IRS Issues TPR FAQs – March 5, 2015

On March 5, 2015, the IRS issued over 10 pages of what they refer to as “frequently asked questions and answers.”  In reading this IRS issuance on their website, I have a few new IRS positions or changes on the TPR method changes. I have marked those below as “New” in bold. I caution you to read carefully those that I have identified as “errors”, “observations”, or other “comments” in the IRS FAQ writing. Those consist of the following:

Please click here to view the IRS FAQs on the Tangible Property Final Regulations released March 5, 2015.

  1. Error: Top of page 4, the IRS identifies material and supplies including “$200 property – Costs of tangible property that has an acquisition cost or production cost of $200 or less”. The error is that $200 or less property only applies to units of property of $200 and less, not all tangible property of $200 or less.
  2. Error: Bottom of page 4, the IRS makes the following statement: “Because the final regulations governing the treatment of materials and supplies are based primarily on prior law, if you were previously in compliance with the rules you generally will still be in compliance and generally no action will be required to continue to apply these rules on a prospective basis. Also, the final regulations governing the treatment of material and supplies apply to amounts paid or incurred in taxable years beginning on or after Jan. 1, 2014. Therefore, for your first taxable year beginning Jan.1, 2014, most of you will not have a change in accounting method for your materials and supplies.” It seems that this statement should have stated instead “..most of you will not have a change in accounting method for your material and supplies.”
  3. Observation: It seems very clear now that the IRS has admitted that those taxpayers filing under RP 2015-20 (i.e. not filing any 3115s for tax year 2014 as they meet the eligibility requirements of the $10M and under rules) will be subject to the same IRS audit application of the TPRs for tax years prior to 2014. As such, not obtaining audit protection is a very big issues for taxpayers that have significant TPR issues. The following is presented in support of this statement: “The final regulations synthesize existing case law and prior administrative rules into a framework to help you determine whether a cost is deductible as a repair and maintenance expense or must be capitalized because it’s an improvement. If the amounts are not paid or incurred for an improvement to tangible property as determined under the final regulations, then the amounts generally are deductible as repairs and maintenance. Of course, whether a cost is for repair or an improvement will always require reviewing facts and circumstances, as required under prior rules.”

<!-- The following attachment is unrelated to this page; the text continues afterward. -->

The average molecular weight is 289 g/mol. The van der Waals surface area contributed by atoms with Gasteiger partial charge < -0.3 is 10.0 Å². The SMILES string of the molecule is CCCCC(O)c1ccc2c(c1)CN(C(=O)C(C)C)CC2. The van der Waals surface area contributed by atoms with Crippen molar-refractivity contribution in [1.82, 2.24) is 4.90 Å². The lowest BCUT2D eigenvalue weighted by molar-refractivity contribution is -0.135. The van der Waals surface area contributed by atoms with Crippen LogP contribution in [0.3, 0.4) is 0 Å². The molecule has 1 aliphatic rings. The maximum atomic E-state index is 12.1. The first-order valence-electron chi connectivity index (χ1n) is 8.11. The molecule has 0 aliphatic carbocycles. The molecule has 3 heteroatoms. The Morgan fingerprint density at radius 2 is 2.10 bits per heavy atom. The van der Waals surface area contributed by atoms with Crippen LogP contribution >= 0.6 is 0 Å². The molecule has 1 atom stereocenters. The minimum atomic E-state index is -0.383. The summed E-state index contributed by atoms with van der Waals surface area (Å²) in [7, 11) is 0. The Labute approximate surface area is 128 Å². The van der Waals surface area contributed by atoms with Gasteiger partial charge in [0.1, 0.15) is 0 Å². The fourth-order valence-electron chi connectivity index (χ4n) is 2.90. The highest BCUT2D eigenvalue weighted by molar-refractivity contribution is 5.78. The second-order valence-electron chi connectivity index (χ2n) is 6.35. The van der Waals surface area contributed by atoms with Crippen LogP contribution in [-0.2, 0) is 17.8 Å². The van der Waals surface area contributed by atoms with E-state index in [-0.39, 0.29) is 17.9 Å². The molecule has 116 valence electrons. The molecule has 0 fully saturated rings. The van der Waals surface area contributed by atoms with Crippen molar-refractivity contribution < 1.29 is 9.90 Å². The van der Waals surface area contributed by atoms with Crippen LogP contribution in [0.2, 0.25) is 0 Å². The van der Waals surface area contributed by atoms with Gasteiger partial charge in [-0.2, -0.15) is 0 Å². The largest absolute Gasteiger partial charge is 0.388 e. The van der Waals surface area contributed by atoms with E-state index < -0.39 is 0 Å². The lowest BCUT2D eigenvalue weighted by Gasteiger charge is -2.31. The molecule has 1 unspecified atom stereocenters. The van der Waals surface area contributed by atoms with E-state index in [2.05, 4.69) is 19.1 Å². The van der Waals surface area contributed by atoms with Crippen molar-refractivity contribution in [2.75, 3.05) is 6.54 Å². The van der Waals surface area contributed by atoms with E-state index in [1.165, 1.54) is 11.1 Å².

4. Error: Top of page 5 the IRS refers to 263(a) when they clearly meant to refer to 263A: “The final regulations do not eliminate the requirements of section 263(a), which generally provides that you must capitalize the direct and allocable indirect costs of producing real or tangible personal property and acquiring property for resale.”
    1. The IRS also makes this same error in page 8 in referring to 263(a) when it should have referred to 263A.
  5. Error: Top of page 5, the IRS refers to the Routine Maintenance Safe Harbor (RMSH) as an election. RMSH is not an election, it is a method change under 1.263(a)-3(i). “In addition, the final regulations provide several simplifying safe harbors and elections (simplifying alternatives) to ease your compliance with these rules. See Safe Harbor Election for Small TaxpayersSafe Harbor for Routine Maintenance, and Election to Capitalize Repair and Maintenance Costs.”
    1. The IRS also states at the bottom of page 7 that because the RMSH was based on prior law, if a taxpayer was in compliance with the rules it would not have to file a method change. As the IRS created the RMSH opportunity for buildings (i.e. “more than once during the 10-year period beginning when placed in service”) in the issuance of the final TPRs it does not explain how a taxpayer could possibly have been in compliance with this part of the RMSH..
  6. Observation: Middle of page 5, the IRS confirms that lessors employ the whole building as the unit of property in considering the measurement of the employment of the RABI rules for the capitalization of tenant improvements. This should continue to provide landlord taxpayers with increasing confidence of the large negative 481(a)s for tenant improvements that they are experiencing in their depreciation scrubbings.  “Lessors of an entire building apply the improvement rules to the entire building structure and each of the key building systems.”
  7. New: Total assets of $10 million is defined in these FAQs as following: